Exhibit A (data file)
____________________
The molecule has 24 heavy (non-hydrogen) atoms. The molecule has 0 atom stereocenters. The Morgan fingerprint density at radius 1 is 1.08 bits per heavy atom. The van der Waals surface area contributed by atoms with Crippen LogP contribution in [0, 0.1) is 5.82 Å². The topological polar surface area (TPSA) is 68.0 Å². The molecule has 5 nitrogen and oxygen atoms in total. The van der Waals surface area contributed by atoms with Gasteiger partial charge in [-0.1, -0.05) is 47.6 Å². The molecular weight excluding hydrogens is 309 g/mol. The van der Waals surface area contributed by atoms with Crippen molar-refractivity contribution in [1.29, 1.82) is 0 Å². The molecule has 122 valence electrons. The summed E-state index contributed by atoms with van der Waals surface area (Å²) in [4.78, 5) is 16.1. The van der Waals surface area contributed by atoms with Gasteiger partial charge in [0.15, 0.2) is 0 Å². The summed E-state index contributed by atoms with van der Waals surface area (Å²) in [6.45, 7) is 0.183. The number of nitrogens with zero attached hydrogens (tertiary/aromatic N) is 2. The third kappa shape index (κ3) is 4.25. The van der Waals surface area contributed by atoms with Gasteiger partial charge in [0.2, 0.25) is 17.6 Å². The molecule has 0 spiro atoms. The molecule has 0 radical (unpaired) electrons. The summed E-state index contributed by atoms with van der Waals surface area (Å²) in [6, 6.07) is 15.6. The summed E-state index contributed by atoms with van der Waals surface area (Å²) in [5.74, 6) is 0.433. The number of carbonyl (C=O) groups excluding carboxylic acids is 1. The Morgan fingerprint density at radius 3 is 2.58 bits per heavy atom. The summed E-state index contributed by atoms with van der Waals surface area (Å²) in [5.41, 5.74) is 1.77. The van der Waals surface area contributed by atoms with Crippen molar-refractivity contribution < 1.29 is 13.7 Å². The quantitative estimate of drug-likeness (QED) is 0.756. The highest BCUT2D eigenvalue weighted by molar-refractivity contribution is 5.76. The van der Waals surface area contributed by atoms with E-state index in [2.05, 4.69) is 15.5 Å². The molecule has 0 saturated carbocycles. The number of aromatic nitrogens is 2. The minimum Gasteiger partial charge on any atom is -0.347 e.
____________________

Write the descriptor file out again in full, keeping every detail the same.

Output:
The molecule has 24 heavy (non-hydrogen) atoms. The molecule has 0 atom stereocenters. The Morgan fingerprint density at radius 1 is 1.08 bits per heavy atom. The van der Waals surface area contributed by atoms with Crippen LogP contribution in [0, 0.1) is 5.82 Å². The topological polar surface area (TPSA) is 68.0 Å². The molecule has 5 nitrogen and oxygen atoms in total. The van der Waals surface area contributed by atoms with Gasteiger partial charge in [-0.1, -0.05) is 47.6 Å². The molecular weight excluding hydrogens is 309 g/mol. The van der Waals surface area contributed by atoms with Crippen molar-refractivity contribution in [1.29, 1.82) is 0 Å². The molecule has 122 valence electrons. The summed E-state index contributed by atoms with van der Waals surface area (Å²) in [4.78, 5) is 16.1. The van der Waals surface area contributed by atoms with Gasteiger partial charge in [0.15, 0.2) is 0 Å². The summed E-state index contributed by atoms with van der Waals surface area (Å²) in [6.45, 7) is 0.183. The number of nitrogens with zero attached hydrogens (tertiary/aromatic N) is 2. The third kappa shape index (κ3) is 4.25. The van der Waals surface area contributed by atoms with Gasteiger partial charge in [0.2, 0.25) is 17.6 Å². The molecule has 0 spiro atoms. The molecule has 0 radical (unpaired) electrons. The summed E-state index contributed by atoms with van der Waals surface area (Å²) in [6, 6.07) is 15.6. The summed E-state index contributed by atoms with van der Waals surface area (Å²) in [5.74, 6) is 0.433. The number of carbonyl (C=O) groups excluding carboxylic acids is 1. The Morgan fingerprint density at radius 3 is 2.58 bits per heavy atom. The summed E-state index contributed by atoms with van der Waals surface area (Å²) in [5.41, 5.74) is 1.77. The van der Waals surface area contributed by atoms with Crippen molar-refractivity contribution < 1.29 is 13.7 Å². The quantitative estimate of drug-likeness (QED) is 0.756. The highest BCUT2D eigenvalue weighted by molar-refractivity contribution is 5.76. The van der Waals surface area contributed by atoms with E-state index in [2.05, 4.69) is 15.5 Å². The molecule has 0 saturated carbocycles. The number of aromatic nitrogens is 2. The minimum Gasteiger partial charge on any atom is -0.347 e.